Borealis: Seeing the Forest Through the Trees
The idea for Borealis was born in the summer of 2010 on the Nahanni River in the Northwest Territories.
The legendary Nahanni winds through high, sheer canyons carpeted by pine and spruce that cling so fiercely to the granite that they grow parallel to the cliffs. The trees struggle up the surrounding mountains with unbelievable determination, creating forests shaped like pyramids, narrowing as they climb until the most hearty tree forms a spire on top. So thin is the ground beneath them that occasionally a whole section will come loose and slide back down the cliff as one connected piece—trees, soil, moss and shrubs, plus eagle nests and rabbit burrows—to crash on the riverbank below.
I was with a group of filmmakers and musicians that summer, rafting the river, shooting for the National Parks Project, and one day we floated past the jumbled remains of a green avalanche—an astonishing sight—and I realized how little I knew about this tough forest that covers most of Canada, Russia, Alaska, Scandinavia and even part of Japan. Researching the forest over the next 10 years, I learned that the snow-frosted trees of the boreal—universal symbol of the fresh, clean North—are much more important than most of us imagine.
Life on Earth is sustained by forests, and there are only two great ones left: the band of rainforest that sweeps across the equatorial countries, and the boreal that wraps around the North Pole, between the Arctic tundra and the southern cities that relentlessly exploit the forest for animals, minerals, wood and recreation. My research led me to cutting-edge science about the lives of trees and the communities we call forests, with their infinite connections, rhythms, rivalries and ways of communicating. I learned too what makes the boreal forest unique, how it thrives in an arid, barren and freezing land, and why it evolved the very special trick of propagating by periodically burning itself down.
Canadians can be proud of the fact that our boreal is arguably the most important forest in the world. Though it is heavily logged and dotted with mines, it is still less disturbed than any other forest, and home to countless wild animals. And it is about half of the circumpolar boreal that makes up the biggest carbon storehouse on land, thanks to the permafrost beneath its moss and trees. So the evergreens that lift our spirits in the winter’s gloom also refresh us physically, keeping us cool and giving us air to breathe. However, a forest exquisitely balanced to survive a very cold place is drastically thrown out of kilter when that place warms up. That is why our ancient and tenacious snow forest is now in a death spiral, releasing more carbon than it absorbs.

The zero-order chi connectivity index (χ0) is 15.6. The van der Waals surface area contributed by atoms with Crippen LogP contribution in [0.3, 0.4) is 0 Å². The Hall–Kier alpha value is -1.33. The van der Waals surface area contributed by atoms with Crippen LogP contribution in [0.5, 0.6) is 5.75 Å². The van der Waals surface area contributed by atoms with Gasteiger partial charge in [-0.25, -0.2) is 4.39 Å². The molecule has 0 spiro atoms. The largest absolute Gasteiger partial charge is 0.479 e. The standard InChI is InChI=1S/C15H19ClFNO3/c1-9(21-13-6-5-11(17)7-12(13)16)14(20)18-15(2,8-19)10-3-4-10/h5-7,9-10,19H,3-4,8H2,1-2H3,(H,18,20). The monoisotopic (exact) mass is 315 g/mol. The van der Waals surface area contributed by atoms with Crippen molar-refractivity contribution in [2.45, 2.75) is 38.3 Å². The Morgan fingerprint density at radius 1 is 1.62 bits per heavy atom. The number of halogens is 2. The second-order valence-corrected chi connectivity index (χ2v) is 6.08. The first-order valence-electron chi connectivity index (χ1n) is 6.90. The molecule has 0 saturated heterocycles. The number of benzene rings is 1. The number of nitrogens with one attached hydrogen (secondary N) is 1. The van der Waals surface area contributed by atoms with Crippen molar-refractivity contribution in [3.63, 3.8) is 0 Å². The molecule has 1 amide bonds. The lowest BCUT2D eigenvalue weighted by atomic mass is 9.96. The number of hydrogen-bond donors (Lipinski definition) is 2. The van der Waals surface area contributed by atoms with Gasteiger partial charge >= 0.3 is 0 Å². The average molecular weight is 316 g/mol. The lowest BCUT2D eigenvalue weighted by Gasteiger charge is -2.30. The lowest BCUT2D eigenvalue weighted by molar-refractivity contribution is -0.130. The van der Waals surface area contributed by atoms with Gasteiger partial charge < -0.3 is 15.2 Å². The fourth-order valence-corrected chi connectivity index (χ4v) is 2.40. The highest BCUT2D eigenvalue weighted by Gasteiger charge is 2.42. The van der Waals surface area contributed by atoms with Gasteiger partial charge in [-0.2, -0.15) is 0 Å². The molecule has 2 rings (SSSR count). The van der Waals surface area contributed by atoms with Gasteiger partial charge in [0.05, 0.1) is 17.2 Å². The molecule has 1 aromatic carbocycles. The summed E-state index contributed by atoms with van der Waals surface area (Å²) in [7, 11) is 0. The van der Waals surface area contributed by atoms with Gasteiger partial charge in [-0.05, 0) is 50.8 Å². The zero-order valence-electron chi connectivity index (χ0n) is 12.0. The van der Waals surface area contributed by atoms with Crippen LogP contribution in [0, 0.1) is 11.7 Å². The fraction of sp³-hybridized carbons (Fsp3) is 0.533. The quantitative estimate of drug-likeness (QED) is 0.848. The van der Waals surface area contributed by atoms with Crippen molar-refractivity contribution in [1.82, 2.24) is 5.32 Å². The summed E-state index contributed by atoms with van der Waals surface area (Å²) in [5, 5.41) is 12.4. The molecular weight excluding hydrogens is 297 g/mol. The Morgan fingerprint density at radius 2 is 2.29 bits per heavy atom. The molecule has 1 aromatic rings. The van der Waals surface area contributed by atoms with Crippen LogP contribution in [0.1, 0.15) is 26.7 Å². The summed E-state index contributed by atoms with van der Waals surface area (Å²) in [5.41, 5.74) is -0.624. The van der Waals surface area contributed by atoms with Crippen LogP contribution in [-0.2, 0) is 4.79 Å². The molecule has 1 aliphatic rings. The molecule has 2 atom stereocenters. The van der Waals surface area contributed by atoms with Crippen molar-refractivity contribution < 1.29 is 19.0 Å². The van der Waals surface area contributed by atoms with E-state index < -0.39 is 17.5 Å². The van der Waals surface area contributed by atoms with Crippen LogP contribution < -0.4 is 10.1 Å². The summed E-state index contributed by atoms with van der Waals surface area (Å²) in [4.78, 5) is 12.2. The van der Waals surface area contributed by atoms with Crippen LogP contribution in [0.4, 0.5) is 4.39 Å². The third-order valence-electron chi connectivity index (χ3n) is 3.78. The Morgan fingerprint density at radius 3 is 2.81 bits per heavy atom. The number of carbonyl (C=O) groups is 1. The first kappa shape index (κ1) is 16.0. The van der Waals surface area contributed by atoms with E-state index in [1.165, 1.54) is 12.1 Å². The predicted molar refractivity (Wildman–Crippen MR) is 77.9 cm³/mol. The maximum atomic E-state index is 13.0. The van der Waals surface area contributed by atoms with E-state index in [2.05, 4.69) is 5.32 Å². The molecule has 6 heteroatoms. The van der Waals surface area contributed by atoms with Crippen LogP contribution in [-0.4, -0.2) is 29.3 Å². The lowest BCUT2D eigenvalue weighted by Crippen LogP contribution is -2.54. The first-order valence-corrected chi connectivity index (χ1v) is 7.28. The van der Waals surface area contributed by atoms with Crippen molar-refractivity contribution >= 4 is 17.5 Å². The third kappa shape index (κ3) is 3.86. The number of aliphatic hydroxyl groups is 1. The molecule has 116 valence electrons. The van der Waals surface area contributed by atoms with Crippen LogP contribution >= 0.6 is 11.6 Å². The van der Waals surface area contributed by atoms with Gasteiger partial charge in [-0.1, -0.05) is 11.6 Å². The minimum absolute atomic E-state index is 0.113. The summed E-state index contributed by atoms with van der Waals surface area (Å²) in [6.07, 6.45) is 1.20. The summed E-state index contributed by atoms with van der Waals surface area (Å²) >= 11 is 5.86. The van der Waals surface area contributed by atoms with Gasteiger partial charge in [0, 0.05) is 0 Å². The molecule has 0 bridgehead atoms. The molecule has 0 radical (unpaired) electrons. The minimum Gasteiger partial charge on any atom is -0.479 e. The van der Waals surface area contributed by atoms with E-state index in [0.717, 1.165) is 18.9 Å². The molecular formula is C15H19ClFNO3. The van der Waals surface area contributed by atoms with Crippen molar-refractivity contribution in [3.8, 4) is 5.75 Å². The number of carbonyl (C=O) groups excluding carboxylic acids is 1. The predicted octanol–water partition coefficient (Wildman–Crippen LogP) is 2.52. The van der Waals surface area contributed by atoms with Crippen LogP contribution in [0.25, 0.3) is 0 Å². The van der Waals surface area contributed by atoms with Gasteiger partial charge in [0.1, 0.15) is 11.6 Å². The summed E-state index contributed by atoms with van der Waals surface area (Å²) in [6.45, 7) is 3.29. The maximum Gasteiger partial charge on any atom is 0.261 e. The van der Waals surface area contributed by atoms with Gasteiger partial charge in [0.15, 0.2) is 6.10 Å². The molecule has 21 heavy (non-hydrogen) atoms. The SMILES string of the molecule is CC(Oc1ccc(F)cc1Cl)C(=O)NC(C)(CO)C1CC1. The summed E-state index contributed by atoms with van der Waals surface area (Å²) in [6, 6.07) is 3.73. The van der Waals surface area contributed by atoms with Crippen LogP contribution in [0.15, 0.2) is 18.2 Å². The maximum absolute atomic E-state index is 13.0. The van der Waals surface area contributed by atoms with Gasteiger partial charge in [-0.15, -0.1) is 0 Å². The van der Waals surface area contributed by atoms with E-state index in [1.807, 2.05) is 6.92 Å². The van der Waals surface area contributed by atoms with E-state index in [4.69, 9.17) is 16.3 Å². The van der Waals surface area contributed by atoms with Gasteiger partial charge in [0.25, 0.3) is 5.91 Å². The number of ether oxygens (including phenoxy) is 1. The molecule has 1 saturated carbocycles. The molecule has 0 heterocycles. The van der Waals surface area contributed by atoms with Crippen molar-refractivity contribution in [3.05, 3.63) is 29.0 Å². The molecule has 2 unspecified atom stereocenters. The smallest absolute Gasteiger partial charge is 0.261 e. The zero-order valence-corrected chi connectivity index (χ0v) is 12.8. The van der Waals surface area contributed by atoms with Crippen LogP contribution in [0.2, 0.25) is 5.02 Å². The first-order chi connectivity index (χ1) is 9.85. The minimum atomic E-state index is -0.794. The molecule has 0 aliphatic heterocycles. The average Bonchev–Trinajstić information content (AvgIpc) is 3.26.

The goal of Borealis was to gather all these realities and shape them into a cinematic documentary. Early on, I decided that the best way to approach it would be from the point of view of the trees. The boreal landscape contains human communities of all sizes, from small First Nations to cities, many of them somehow reliant on the forest. But I think we have the most to learn, at this moment, from the forest community itself; from its ways of being and growing, transforming, dying and reincarnating. Telling the story from that perspective was a creative challenge that became a filmmaking adventure.
With my two main collaborators—cinematographers John Minh Tran and Joshua See—we developed a film style to depict the world as it might appear to a tree. That approach shaped the written treatment and a detailed storyboard to guide our filming. Both are unusual in documentaries, which typically begin with a vague story, but known locations and characters. We had a clear story, almost a shot-for-shot plan, but our characters and precise locations were hidden amid millions of acres of forest.
The cycles of the boreal unfold over centuries, with different regions following unique schedules determined by various things, like soil and local climate. If you explore the whole of Canada, you can find places that represent each given moment in the grand life story of the forest. But that takes some searching! In the winter of 2019, we set out on a year-long journey—guided by the people you hear in the film—flying, paddling, trudging and bush-whacking deep into the boreal, in search of the true heart of Canada’s iconic wilderness.
Borealis is what we found.
Borealis, Kevin McMahon, provided by the National Film Board of Canada
How should we view Canada’s forests?
Director Kevin McMahon, Dr. Suzanne Simard (Dept. of Forest and Conservation Sciences, UBC) and Dr. Mike Flannigan (Dept of Renewable Resources, U of A) discuss this question and more in this recorded live stream. Watch now: